By Sne Masuku for IOL
Black publishers and stationery service providers in KwaZulu-Natal have criticised the provincial Department of Education for awarding its R263-million stationery/textbook contract to one company to distribute these items to all public schools in the province. They claimed they were being put out of business.
The publishers and service providers, who own medium and small businesses, had previously serviced Section 21 schools. They alleged the new central procurement system tender awarded to one company in 2014 had expired in 2016, but the contract had been renewed for the past two years “illegally and uncompetitively”.
Complaints by the Learner Teacher Support Material (LTSM) Forum, comprised of representatives of the affected businesses, threatened legal action against the central procurement system and planned to challenge the legality of the tender. Should this matter end up in court, it would be the fourth procurement tender of the provincial department taken to court.
The department’s Nutrition Programme, the Scholar Transport Programme and the sanitary pads tender, worth millions, were some of the tenders suspected of irregularities, with some going to court.
Last week, the forum lodged a complaint with the provincial portfolio committee on education. The service providers asked the committee to escalate their matter to Basic Education Minister Angie Motshekga after their requests for a meeting with department officials were allegedly ignored.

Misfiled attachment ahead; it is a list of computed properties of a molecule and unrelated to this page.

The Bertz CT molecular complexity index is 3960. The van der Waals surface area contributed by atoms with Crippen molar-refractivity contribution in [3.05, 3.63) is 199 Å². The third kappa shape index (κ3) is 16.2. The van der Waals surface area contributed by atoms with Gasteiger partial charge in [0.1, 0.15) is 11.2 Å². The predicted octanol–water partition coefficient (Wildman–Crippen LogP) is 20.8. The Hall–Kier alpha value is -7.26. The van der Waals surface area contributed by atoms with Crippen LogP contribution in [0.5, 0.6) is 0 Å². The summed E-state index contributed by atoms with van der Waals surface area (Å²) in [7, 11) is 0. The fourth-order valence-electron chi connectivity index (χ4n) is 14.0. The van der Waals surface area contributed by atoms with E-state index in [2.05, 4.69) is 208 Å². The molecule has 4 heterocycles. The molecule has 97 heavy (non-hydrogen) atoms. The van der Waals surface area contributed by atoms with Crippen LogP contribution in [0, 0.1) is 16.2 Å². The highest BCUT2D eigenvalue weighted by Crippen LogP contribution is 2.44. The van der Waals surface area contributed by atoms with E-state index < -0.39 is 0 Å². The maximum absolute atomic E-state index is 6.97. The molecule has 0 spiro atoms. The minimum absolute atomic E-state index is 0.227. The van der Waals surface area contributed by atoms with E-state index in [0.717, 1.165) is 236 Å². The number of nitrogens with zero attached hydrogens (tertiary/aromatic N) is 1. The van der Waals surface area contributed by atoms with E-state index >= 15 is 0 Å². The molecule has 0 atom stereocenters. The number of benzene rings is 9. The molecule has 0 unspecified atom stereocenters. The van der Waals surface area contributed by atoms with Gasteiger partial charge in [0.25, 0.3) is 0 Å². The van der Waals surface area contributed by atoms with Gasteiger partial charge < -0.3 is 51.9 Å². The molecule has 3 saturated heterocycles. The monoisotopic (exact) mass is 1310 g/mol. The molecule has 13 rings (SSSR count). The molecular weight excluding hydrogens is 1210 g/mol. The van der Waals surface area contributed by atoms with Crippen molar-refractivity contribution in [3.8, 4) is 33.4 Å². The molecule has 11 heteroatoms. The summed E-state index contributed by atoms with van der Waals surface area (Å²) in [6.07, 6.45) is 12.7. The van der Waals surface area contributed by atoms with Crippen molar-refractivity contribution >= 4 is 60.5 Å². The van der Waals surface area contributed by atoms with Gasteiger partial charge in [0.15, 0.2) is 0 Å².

Most schools had waited nearly a year for the department to give them funds for books and stationery.
Later in the year, the department, through a circular, advised schools that quotes which had exceeded 20% of the catalogue price including VAT, transport costs and other costs, would be migrated to the central procurement system using the service provider appointed by the department.
Service providers which supplied Section 21 schools with their stationery lost business when the department migrated their orders with private service providers to a company it had appointed.
“We are questioning why the department was so eager in doing business with a company that does not have a valid contract.
“The department is deliberately delaying payment of Section 21 school funds to take away business from us. The intention is to create a new monopoly in the Learner Teacher Support Material (LTSM) business,” said Mandla Shangase, the interim LTSM Forum chairperson.
According to the South African Schools Act, Section 21 schools which chose to order through private service providers had a right to do so.
This time, schools were told not to confirm their orders before they received a written confirmation from the department that the funds had been transferred.
A multidisciplinary task team appointed by Motshekga is currently investigating allegations of misappropriation of funds levelled by the National Teachers’ Union against the provincial department.
Department spokesperson Kwazi Mthethwa said any contractual obligations that the department may have with service providers remained confidential.
He said the department would never be involved in unlawful activities because they believed in good governance and transparency.